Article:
Daniel Campos, Broolyn College, CUNY
I AM AN AMERICAN PHILOSOPHER
Daniel Campos is Professor of Philosophy at Brooklyn College—CUNY. He is the author of Loving Immigrants in America: An Experiential Philosophy of Personal Interaction (2017), numerous articles on Peirce, the philosophy of sport, the philosophy of science and mathematics, as well as a weekly column in ViceVersa Magazine. He is a past winner of the Peirce Essay Prize awarded by the Charles S. Peirce Society.
What does American philosophy mean to you?
To me philosophy is a practice, even a way of life. It is the sensible, reasonable attempt to live well, that is, to contribute to the growth of loving reasonableness in our economic, social, political, and natural environments and communities. It requires attentiveness and responsiveness to the possibilities that life affords for realizing what is true, good, and admirable, or rather, to what we discover, through experiential reflectiveness and communal inquiry, to be true, good and admirable.
American philosophy is any effort to live that way in historical, political, and natural communities in the Americas, including all the sapiential ways of life of indigenous communities and of the various peoples that European colonization, slavery, and immigration have brought to the Americas.
How did you become an American philosopher?
In my late twenties I was dissatisfied with my professional life as a statistician in the corporate, homogenous bubble within our diverse and unjust society in the United States, and I was searching for a more thoughtful, socially meaningful, and even creative path. I took some courses in philosophy and enjoyed every one of them. Daniel Conway and Douglas Anderson were my first teachers at Penn State, and from them I got both a glimpse of what academic philosophy was like and an Introduction to U.S. American philosophy. They were also good, generous people. So they opened for me a path to a new life—intellectually, a middle way between my training in mathematics and my interest in letters.
But I guess that behind my personal search there was a sense that science, letters, and art ought to enrich our attempts at living sensibly, reasonably, with deliberate purpose. So while academically I found in C.S. Peirce’s systematic philosophy a way to survive and thrive as a student, I also found vital nourishment in the writing of Emerson, Thoreau, Henry Bugbee, Jane Addams, José Martí, Octavio Paz, and Sor Juana Inés de la Cruz, and later, Rosario Castellanos, Miguel León-Portilla, and María Lugones. All of them speak, in various ways, to American life and experience.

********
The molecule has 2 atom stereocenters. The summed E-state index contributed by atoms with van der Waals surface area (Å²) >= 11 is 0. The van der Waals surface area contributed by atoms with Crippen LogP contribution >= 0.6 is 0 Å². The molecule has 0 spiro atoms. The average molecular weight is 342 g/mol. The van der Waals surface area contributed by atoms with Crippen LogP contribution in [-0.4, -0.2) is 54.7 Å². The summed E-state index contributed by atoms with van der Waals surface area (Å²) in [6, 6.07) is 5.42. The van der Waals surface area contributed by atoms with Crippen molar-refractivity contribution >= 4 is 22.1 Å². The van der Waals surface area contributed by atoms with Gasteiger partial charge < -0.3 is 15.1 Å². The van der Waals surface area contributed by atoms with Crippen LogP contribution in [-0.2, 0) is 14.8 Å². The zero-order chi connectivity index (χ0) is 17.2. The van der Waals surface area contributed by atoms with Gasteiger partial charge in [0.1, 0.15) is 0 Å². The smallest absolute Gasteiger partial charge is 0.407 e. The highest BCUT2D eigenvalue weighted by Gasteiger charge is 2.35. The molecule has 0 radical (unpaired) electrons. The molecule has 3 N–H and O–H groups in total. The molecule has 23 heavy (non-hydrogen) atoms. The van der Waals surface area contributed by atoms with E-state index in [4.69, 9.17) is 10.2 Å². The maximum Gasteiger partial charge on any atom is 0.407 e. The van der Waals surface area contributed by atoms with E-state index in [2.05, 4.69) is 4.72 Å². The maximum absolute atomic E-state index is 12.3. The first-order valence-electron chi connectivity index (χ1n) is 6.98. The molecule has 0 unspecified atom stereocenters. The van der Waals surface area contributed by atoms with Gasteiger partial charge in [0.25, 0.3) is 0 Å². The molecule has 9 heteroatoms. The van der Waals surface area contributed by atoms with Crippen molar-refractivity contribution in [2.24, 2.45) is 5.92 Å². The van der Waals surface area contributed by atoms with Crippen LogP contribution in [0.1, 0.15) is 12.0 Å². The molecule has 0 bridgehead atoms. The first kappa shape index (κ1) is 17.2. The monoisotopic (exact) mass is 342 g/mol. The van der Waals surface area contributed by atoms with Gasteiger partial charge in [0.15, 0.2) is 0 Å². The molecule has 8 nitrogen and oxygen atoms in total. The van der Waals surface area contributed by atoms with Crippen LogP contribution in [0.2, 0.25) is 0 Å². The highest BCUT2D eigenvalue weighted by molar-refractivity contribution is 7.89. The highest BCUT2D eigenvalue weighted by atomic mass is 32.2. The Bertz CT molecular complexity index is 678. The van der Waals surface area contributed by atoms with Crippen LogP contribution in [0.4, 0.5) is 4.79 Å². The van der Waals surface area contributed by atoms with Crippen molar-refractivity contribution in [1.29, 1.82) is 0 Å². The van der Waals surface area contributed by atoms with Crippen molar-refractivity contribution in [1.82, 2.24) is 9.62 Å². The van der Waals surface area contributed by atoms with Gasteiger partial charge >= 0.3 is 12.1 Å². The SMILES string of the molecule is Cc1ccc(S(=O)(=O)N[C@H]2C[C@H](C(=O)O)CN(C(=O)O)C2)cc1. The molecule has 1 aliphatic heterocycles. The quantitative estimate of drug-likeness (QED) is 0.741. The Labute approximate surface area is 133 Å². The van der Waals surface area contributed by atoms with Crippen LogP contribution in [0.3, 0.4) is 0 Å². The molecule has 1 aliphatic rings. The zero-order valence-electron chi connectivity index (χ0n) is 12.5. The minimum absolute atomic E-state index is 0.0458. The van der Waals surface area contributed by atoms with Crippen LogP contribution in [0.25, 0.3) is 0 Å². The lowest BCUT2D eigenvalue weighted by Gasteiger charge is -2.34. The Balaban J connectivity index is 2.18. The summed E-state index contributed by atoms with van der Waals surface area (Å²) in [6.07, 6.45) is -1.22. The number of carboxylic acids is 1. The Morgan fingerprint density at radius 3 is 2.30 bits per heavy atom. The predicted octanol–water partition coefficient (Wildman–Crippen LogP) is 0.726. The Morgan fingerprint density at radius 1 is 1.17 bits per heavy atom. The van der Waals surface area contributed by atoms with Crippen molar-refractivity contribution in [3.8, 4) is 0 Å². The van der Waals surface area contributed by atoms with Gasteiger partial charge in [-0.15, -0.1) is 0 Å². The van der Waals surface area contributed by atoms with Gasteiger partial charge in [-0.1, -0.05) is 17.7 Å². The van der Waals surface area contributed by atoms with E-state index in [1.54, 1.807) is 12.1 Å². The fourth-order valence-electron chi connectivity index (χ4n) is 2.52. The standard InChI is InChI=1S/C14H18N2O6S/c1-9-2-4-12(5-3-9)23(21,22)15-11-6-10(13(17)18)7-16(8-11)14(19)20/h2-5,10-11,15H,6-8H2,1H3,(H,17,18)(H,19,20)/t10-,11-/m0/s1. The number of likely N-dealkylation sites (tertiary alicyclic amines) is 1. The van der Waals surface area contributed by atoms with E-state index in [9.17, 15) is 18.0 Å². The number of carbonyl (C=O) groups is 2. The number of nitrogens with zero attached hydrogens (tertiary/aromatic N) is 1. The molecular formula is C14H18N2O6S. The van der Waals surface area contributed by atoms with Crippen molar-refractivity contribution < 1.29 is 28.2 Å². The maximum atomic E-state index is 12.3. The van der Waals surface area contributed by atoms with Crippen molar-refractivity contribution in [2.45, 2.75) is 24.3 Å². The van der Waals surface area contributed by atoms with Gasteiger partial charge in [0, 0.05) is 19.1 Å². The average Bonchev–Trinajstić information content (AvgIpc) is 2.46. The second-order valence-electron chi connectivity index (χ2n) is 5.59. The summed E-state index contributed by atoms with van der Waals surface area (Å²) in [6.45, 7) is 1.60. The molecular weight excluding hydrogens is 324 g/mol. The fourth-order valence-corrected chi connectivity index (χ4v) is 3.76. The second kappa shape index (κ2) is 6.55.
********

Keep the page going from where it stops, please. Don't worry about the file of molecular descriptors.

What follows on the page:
How would you describe your current research?
C.S. Peirce’s architectonic has undergirded my research into creativity in mathematics, science, and sport. More recently, I have written about agape or cherishing-love as an ethical principle in concrete human living. This work includes the book Loving Immigrants in America and articles about how agape can mediate convicted relations between immigrants and members of receiving communities in the Americas. I draw from Peirce’s cosmology, pragmaticism, phenomenology, and critical commonsensism, but I try to write in ways that non-Peirceans can understand and engage.
More recently, I have become interested in non-argumentative paths to understanding and wisdom, be they dialogues, poetry, film, narratives, or sheer musement. Paraphrasing Peirce, I call these ways of thinking “arguments that are not argumentations” (that is, that do not proceed from definitely-stated premises to a conclusion). I am more keen to explore these philosophical paths to wisdom than to write argumentations about this or that “problem.”
Perhaps for this reason I also write chronicles and literary essays regularly for magazines like ViceVersa (New York) and Suburbano (Miami), in Spanish. These portray life experiences whose meaning is enriched by philosophical reflection.
Next year Sudaquia Editores (New York) will publish a philosophical memoir in Spanish, entitled Sino Peripatético: un despertar americano, implicitly influenced by Thoreau, Peirce, and Bugbee. It is about my attempt to live an engaged transnational life across the Americas, especially the U.S., Costa Rica, and Brazil.
What do you do when you’re not doing American philosophy?
I enjoy movement. I walk, hike, swim, bike, and scuba dive. I also love to listen to live music and dance. Recently, I am playing with photography. I try to capture small details in my walks in nature that call my attention: a flower, an insect, a rock, a leaf, even a bird if I can “catch” it!
What’s your favorite work in American philosophy? What should we all be reading?
Vitally, I always return to Thoreau’s Walden and to Bugbee’s The Inward Morning, in the same spirit that I return to Meister Eckhart’s sermons or Rumi’s poetry. Formally, I cherish Peirce’s various series of articles or lectures from the 1890s onward.
But I enjoy it most when we all read different works and authors and tell each other about our discoveries. I think it is better if, as a community, we read very widely, rediscovering voices and perspectives, and share our findings and their relevance with each other. In my writing, perhaps I have managed to engage
the essays and poetry of Octavio Paz in ways that may be philosophically engaging for others in our academic community.
I also pay attention to what our colleagues in the Society for Mexican-American Philosophy are writing. They (We) are enriching and diversifying the philosophical conversation in ways that are of interest to the field of American philosophy at large.